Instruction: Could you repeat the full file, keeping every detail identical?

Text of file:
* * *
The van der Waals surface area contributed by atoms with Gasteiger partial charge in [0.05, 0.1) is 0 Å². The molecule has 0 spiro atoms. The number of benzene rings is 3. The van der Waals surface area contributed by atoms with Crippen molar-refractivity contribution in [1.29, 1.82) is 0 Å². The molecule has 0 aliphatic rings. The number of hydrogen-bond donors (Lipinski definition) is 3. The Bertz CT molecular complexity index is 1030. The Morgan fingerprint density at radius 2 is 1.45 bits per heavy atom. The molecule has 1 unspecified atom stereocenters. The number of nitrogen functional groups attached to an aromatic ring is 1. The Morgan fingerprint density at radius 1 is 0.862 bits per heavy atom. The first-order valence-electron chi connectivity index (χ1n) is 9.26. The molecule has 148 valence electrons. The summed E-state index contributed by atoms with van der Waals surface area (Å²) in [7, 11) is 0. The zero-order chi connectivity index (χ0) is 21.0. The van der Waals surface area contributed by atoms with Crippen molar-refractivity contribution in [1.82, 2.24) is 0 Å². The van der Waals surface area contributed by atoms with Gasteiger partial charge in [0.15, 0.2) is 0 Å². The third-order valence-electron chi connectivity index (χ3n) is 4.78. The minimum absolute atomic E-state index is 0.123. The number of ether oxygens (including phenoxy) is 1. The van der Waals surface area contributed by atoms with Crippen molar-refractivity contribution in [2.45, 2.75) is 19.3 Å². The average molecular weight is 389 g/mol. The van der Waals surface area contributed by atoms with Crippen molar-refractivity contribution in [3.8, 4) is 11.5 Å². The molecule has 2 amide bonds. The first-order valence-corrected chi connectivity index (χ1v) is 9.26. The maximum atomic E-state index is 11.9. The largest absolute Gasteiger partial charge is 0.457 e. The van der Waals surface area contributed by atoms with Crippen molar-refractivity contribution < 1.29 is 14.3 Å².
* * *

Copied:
The van der Waals surface area contributed by atoms with Gasteiger partial charge in [0.05, 0.1) is 0 Å². The molecule has 0 spiro atoms. The number of benzene rings is 3. The van der Waals surface area contributed by atoms with Crippen molar-refractivity contribution in [1.29, 1.82) is 0 Å². The molecule has 0 aliphatic rings. The number of hydrogen-bond donors (Lipinski definition) is 3. The Bertz CT molecular complexity index is 1030. The Morgan fingerprint density at radius 2 is 1.45 bits per heavy atom. The molecule has 1 unspecified atom stereocenters. The number of nitrogen functional groups attached to an aromatic ring is 1. The Morgan fingerprint density at radius 1 is 0.862 bits per heavy atom. The first-order valence-electron chi connectivity index (χ1n) is 9.26. The molecule has 148 valence electrons. The summed E-state index contributed by atoms with van der Waals surface area (Å²) in [7, 11) is 0. The zero-order chi connectivity index (χ0) is 21.0. The van der Waals surface area contributed by atoms with Crippen molar-refractivity contribution in [1.82, 2.24) is 0 Å². The van der Waals surface area contributed by atoms with Gasteiger partial charge in [0.15, 0.2) is 0 Å². The third-order valence-electron chi connectivity index (χ3n) is 4.78. The minimum absolute atomic E-state index is 0.123. The number of ether oxygens (including phenoxy) is 1. The van der Waals surface area contributed by atoms with Crippen molar-refractivity contribution in [2.45, 2.75) is 19.3 Å². The average molecular weight is 389 g/mol. The van der Waals surface area contributed by atoms with Crippen molar-refractivity contribution in [3.8, 4) is 11.5 Å². The molecule has 2 amide bonds. The first-order valence-corrected chi connectivity index (χ1v) is 9.26. The maximum atomic E-state index is 11.9. The largest absolute Gasteiger partial charge is 0.457 e. The van der Waals surface area contributed by atoms with Crippen molar-refractivity contribution < 1.29 is 14.3 Å².